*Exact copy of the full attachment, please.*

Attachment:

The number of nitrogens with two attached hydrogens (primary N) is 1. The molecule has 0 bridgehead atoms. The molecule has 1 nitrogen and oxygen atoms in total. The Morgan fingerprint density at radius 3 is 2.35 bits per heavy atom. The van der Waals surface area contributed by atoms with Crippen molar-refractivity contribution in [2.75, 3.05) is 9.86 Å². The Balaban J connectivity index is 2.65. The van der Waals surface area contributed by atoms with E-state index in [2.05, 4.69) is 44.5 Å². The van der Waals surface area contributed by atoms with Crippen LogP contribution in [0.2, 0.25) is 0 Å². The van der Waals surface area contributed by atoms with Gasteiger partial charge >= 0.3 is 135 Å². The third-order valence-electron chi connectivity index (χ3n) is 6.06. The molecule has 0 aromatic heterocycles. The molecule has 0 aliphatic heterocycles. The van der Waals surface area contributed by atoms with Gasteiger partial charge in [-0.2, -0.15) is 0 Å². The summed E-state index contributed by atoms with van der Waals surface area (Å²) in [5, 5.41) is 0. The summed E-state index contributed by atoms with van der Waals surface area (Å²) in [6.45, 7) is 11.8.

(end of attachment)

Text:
The number of nitrogens with two attached hydrogens (primary N) is 1. The molecule has 0 bridgehead atoms. The molecule has 1 nitrogen and oxygen atoms in total. The Morgan fingerprint density at radius 3 is 2.35 bits per heavy atom. The van der Waals surface area contributed by atoms with Crippen molar-refractivity contribution in [2.75, 3.05) is 9.86 Å². The Balaban J connectivity index is 2.65. The van der Waals surface area contributed by atoms with E-state index in [2.05, 4.69) is 44.5 Å². The van der Waals surface area contributed by atoms with Crippen LogP contribution in [0.2, 0.25) is 0 Å². The van der Waals surface area contributed by atoms with Gasteiger partial charge >= 0.3 is 135 Å². The third-order valence-electron chi connectivity index (χ3n) is 6.06. The molecule has 0 aromatic heterocycles. The molecule has 0 aliphatic heterocycles. The van der Waals surface area contributed by atoms with Gasteiger partial charge in [-0.2, -0.15) is 0 Å². The summed E-state index contributed by atoms with van der Waals surface area (Å²) in [5, 5.41) is 0. The summed E-state index contributed by atoms with van der Waals surface area (Å²) in [6.45, 7) is 11.8.